3. He appeals to God against them as a righteous Judge, and prays judgment upon his cause, v. 12. He looks upon God as the God that tries the righteous, takes cognizance of them, and of every cause that they are interested in. He does not judge in favour of them with partiality, but tries them, and finding that they have right on their side, and that their persecutors wrong them and are injurious to them, he gives sentence for them. He that tries the righteous tries the unrighteous too, and he is very well qualified to do both; for he sees the reins and the heart, he certainly knows men's thoughts and affections, their aims and intentions, and therefore can pass an unerring judgment on their words and actions. Now this is the God, (1.) To whom the prophet here refers himself, and in whose court he lodges his appeal: Unto thee have I opened my cause. Not but that God perfectly knew his cause, and all the merits of it, without his opening; but the cause we commit to God we must spread before him. He knows it, but he will know it from us, and allows us to be particular in the opening of it, not to affect him, but to affect ourselves. Note, It will be an ease to our spirits, when we are oppressed and burdened, to open our cause to God and pour out our complaints before him. (2.) By whom he expects to be righted; "Let me see thy vengeance on them, such vengeance as thou thinkest fit to take for their conviction and my vindication, the vengeance thou usest to take on persecutors.'' Note, Whatever injuries are done us, we must not study to avenge ourselves, but must leave it to that God to do it to whom vengeance belongs, and who hath said, I will repay.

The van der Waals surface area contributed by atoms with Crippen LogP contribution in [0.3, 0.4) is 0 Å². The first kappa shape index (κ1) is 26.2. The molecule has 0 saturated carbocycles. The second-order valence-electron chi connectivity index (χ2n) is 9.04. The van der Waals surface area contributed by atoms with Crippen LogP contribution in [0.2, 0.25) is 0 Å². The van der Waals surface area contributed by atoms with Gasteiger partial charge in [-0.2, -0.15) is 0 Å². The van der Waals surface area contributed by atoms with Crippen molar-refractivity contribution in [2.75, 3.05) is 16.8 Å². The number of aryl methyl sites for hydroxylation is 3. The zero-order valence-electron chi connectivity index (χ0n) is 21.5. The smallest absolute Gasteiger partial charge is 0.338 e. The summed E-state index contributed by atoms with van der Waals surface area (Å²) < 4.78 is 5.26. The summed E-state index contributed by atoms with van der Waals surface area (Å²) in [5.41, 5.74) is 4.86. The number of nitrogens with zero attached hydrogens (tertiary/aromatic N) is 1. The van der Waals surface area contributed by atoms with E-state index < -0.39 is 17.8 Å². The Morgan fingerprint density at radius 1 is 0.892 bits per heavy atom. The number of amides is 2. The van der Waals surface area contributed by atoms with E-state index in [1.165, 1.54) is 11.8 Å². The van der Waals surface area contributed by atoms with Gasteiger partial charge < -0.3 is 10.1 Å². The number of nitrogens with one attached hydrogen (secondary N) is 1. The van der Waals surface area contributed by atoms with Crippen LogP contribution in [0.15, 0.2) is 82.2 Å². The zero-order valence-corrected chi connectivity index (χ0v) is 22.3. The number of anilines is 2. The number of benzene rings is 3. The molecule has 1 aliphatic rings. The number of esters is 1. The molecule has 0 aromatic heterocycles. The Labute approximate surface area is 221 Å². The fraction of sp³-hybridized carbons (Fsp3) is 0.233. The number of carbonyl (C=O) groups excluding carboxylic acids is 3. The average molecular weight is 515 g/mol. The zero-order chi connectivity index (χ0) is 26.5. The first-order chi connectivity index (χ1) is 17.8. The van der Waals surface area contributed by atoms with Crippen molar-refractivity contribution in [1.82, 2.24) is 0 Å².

4. He greatly rejoices and praises God, in a full confidence that God would appear for his deliverance, v. 13. So full is he of the comfort of God's presence with him, the divine protection he is under, and the divine promise he has to depend upon, that in a transport of joy he stirs up himself and others to give God the glory of it: Sing unto the Lord, praise you the Lord. Here appears a great change with him since he began this discourse; the clouds are blown over, his complaints all silenced and turned into thanksgivings. He has now an entire confidence in that God whom (v. 7) he was distrusting; he stirs up himself to praise that name which (v. 9) he was resolving no more to make mention of. It was the lively exercise of faith that made this happy change, that turned his sighs into songs and his tremblings into triumphs. It is proper to express our hope in God by our praising him, and our praising God by our singing to him. That which is the matter of the praise is, He hath delivered the soul of the poor from the hand of the evil-doers; he means especially himself, his own poor soul. "He hath delivered me formerly when I was in distress, and now of late out of the hand of Pashur, and he will continue to deliver me, 2 Co. 1:10. He will deliver my soul from the sin that I am in danger of falling into when I am thus persecuted. He hath delivered me from the hand of evil-doers, so that they have not gained their point, nor had their will.'' Note, Those that are faithful in well-doing need not fear those that are spiteful in evil-doing, for they have a God to trust to who has well-doers under the hand of his protection and evil-doers under the hand of his restraint.